Creative Sessions With Six Thinking Hats

Thinking hats provide a safe environment for everyone in a meeting to give ideas, express positive/negative aspects, and share emotions. The concept of using six different hats was developed by Edward DeBono as a way to get people thinking both creatively and logically about generating and assessing ideas. Below is a suggested process sequence for using hats in a creative session.

  1. Blue hat worn by the meeting facilitator to ensure an effective “Six Thinking Hats” process is followed. Open the meeting with purpose statement of what meeting is for. Then define each hat and the best order to progress through them.
  2. White hat reviews any data that is available on the subject being discussed. Everyone that has real data to contribute, whether good or bad related to subject should present the data without any bias or interpretation.
  3. Green hat starts to generate workable and out-of-the box ideas. Use creative idea generation methods like brainstorming or creative thinking methods such as random word to begin the process. Remind everyone to only provide ideas and not to express any opinions about the ideas until the appropriate hats that follow.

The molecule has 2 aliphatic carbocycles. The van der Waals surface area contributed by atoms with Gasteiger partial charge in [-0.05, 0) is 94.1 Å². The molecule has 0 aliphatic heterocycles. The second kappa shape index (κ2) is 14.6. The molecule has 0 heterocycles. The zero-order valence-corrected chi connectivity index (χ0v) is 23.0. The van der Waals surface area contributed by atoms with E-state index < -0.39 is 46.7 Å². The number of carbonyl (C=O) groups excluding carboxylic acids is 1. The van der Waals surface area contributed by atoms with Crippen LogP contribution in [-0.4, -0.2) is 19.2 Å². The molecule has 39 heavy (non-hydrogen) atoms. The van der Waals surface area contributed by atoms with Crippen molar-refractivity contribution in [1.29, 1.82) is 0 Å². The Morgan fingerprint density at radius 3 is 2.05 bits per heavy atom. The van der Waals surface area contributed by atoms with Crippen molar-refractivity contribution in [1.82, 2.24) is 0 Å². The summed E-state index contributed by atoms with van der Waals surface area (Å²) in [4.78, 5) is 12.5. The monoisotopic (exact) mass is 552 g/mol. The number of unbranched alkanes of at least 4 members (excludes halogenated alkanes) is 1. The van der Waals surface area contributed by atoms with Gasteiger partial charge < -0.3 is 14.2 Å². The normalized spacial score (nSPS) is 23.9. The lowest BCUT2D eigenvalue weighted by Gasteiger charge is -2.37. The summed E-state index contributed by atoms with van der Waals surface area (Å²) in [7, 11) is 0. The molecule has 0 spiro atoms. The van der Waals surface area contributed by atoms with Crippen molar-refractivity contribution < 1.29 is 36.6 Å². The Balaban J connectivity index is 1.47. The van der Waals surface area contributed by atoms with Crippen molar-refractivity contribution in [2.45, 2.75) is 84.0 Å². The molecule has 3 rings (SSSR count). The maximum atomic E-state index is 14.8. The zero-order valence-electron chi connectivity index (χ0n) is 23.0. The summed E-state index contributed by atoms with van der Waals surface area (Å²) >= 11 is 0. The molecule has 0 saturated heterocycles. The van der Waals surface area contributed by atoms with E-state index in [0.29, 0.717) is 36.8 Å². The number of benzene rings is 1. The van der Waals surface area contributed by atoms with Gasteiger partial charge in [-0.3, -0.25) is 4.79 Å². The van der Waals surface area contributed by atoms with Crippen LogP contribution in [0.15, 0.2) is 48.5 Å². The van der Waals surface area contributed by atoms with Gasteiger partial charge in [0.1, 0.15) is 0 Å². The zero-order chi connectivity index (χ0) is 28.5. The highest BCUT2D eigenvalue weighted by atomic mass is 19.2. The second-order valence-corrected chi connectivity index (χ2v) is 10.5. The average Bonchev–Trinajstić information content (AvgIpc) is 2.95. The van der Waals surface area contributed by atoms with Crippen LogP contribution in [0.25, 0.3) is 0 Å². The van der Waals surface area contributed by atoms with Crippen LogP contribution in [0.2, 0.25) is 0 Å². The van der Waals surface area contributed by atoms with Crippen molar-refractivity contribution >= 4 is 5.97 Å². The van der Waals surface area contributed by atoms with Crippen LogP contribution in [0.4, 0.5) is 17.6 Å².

4. Yellow hat review requires everyone to see the positive in items from the green hat process. Be constructive when discussing the benefits and opportunities that each idea could present.
  5. Black review allows each person to express their negative assessment of an idea in a non-argumentative way. Discuss faults, errors, or risks related to the items being discussed. Feel free to ask questions to clarify ideas or potential processes that can be pursued.
  6. Green hat follows to determine best ideas to pursue from yellow hat and creative solutions to problems identified in black reviewing.
  7. Red hat provides an opportunity to express feelings or emotions tied to the best option(s) selected. This emotional discussion of what each person in the room feels or reactions they believe others may have helps to work out issues. This may result in good plans for various contingencies.
  8. Blue hat assures the group that progress has been made by restating the purpose of the session. The meeting process and final results should be summarized. Then the facilitator gets actions assigned or tells the group what happens next with their results.

Using this hat sequence in a creative session will allow all meeting members to feel comfortable sharing. It can prevent anyone from feeling as if they or their ideas are being picked on. Use DeBono’s six thinking hats when holding an idea generating session where the ideas will also need to be looked at for both positive and negative potential.